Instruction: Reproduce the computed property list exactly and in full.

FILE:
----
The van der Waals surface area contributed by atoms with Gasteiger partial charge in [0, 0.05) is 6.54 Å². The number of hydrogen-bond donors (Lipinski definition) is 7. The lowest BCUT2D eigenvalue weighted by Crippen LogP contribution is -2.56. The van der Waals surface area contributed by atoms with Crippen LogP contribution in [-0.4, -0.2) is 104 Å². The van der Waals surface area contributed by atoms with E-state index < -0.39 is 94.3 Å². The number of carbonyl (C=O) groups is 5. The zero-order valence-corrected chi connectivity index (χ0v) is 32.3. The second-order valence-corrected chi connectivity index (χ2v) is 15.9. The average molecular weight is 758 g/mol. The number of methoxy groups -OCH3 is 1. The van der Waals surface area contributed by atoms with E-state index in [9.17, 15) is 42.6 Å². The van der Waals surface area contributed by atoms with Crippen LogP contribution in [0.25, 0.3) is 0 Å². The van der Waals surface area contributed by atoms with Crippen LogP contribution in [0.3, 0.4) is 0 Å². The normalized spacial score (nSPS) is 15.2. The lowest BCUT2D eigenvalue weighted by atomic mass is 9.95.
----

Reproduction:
The van der Waals surface area contributed by atoms with Gasteiger partial charge in [0, 0.05) is 6.54 Å². The number of hydrogen-bond donors (Lipinski definition) is 7. The lowest BCUT2D eigenvalue weighted by Crippen LogP contribution is -2.56. The van der Waals surface area contributed by atoms with Crippen LogP contribution in [-0.4, -0.2) is 104 Å². The van der Waals surface area contributed by atoms with E-state index < -0.39 is 94.3 Å². The number of carbonyl (C=O) groups is 5. The zero-order valence-corrected chi connectivity index (χ0v) is 32.3. The second-order valence-corrected chi connectivity index (χ2v) is 15.9. The average molecular weight is 758 g/mol. The number of methoxy groups -OCH3 is 1. The van der Waals surface area contributed by atoms with E-state index in [9.17, 15) is 42.6 Å². The van der Waals surface area contributed by atoms with Crippen LogP contribution in [0.25, 0.3) is 0 Å². The van der Waals surface area contributed by atoms with Crippen LogP contribution in [0.3, 0.4) is 0 Å². The normalized spacial score (nSPS) is 15.2. The lowest BCUT2D eigenvalue weighted by atomic mass is 9.95.